Moor’s Indian Charity School
Moor’s Indian Charity School was a grammar school for Native Americans that Eleazar Wheelock opened in North Lebanon, Connecticut in 1754. The school was named for Colonel Joshua Moor, also spelled More, who donated the land and school building. Moor’s was essentially an expansion of the grammar school that Wheelock opened in 1743 to support himself during the fallout from the First Great Awakening, when Wheelock, who'd participated in itinerant ministry during the Awakening, had his salary confiscated by the colony of Connecticut. In December of that year, Samson Occom asked Wheelock to teach him as well. Wheelock's work with Occom was so successful that Wheelock decided to replicate the experiment with other Native American boys. He accepted his first Indian students in 1754, and in 1761 began taking female students as well. Wheelock believed that in time, his school would become just one part of a larger missionary enterprise. He planned to send his Anglo American and Native American students to various tribes as missionaries and schoolmasters, with explicit instructions to pick out the best students and send them back to Moor’s to continue the cycle. His ultimate goal was to turn his school into a model Christian Indian town that would include farms, a college, and vocational training. However, Wheelock’s grand design did not survive the decade. Wheelock lost the vast majority of his Native American students; he fought with many of the best, including Samson Occom, Joseph Johnson, David Fowler, and Hezekiah Calvin, and other former and current students accused him of subjecting Native Americans to disproportionate amounts of manual labor. In 1769, perhaps due to concerns about corporal punishment, the Oneida withdrew all their children from Moor’s. When Wheelock relocated to Hanover in 1769, only two Native American students came with him, and it became clear that Wheelock’s focus was on Dartmouth and that Dartmouth was for white students. After Wheelock’s death in 1779, Moor’s Indian Charity School receded further into the background as John Wheelock, his father’s reluctant successor, stopped taking Indian students. Some Native American students were enrolled in Moor’s until 1850, when the school unofficially closed.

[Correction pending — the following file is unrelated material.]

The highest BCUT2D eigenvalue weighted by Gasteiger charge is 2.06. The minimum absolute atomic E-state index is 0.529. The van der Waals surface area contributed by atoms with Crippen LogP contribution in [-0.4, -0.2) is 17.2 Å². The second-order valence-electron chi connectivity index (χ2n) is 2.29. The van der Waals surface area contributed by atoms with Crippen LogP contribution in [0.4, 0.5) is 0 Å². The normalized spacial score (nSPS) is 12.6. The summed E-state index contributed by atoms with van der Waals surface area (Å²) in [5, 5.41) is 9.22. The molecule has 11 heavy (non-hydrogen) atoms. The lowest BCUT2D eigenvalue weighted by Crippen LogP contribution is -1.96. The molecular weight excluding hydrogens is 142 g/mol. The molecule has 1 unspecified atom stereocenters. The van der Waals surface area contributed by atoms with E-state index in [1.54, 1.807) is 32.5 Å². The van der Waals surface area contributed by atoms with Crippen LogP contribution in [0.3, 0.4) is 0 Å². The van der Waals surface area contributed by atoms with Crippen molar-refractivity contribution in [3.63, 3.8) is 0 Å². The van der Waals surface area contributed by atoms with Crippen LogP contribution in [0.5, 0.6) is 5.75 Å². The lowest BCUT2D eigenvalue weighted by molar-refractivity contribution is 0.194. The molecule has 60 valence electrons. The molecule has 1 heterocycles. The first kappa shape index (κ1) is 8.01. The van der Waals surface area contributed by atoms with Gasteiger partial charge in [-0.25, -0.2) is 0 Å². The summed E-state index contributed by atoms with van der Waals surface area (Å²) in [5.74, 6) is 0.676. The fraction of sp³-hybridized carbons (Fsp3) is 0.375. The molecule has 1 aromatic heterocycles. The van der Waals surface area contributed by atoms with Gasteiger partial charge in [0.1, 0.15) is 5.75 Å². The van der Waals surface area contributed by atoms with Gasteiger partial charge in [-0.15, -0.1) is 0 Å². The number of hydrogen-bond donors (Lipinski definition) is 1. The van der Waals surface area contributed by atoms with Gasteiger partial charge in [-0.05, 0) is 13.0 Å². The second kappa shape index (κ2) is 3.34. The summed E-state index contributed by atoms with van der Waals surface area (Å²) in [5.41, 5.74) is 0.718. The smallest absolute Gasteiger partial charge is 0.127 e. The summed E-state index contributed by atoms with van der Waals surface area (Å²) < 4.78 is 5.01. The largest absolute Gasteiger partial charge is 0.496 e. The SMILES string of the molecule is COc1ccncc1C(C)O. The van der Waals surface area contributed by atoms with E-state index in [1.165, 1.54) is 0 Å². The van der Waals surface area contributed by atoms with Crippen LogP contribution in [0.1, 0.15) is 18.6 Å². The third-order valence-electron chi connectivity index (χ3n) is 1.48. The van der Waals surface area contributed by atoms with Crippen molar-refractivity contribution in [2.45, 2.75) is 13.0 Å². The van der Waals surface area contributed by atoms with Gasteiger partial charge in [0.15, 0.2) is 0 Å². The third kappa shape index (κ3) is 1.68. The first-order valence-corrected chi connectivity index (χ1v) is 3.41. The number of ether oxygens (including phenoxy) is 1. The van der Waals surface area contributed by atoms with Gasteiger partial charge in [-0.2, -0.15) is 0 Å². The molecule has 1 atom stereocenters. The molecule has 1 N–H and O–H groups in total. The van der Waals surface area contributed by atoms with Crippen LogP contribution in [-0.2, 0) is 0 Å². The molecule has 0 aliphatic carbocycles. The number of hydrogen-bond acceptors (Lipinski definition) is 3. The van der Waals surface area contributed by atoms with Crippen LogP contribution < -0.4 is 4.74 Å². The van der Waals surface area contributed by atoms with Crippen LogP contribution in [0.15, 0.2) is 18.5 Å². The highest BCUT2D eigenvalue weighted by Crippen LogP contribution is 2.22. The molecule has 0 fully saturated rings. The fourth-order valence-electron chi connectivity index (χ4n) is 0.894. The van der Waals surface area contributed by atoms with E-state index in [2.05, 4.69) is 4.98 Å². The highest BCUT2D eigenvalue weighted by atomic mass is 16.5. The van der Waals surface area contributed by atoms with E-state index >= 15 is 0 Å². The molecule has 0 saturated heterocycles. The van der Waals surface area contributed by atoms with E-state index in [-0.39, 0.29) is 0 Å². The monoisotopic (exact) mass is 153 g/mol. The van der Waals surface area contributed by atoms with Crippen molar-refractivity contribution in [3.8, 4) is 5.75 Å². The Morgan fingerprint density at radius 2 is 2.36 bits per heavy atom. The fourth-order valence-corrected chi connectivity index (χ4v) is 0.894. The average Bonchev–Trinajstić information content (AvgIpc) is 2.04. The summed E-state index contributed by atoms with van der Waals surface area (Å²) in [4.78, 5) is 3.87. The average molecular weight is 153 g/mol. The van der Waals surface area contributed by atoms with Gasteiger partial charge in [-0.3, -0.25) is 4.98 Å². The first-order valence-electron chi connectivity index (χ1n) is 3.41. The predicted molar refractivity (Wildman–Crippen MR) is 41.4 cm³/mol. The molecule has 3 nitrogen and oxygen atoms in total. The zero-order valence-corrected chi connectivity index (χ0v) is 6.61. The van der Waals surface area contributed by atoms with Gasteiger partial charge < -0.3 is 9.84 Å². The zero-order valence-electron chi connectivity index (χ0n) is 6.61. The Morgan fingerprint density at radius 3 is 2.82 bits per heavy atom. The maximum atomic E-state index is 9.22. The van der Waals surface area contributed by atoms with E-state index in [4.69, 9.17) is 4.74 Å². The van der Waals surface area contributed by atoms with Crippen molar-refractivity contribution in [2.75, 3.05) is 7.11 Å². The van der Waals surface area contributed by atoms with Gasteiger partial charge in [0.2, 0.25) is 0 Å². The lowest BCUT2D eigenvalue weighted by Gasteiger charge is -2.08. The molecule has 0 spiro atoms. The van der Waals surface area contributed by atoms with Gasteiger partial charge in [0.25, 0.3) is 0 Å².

Charlestown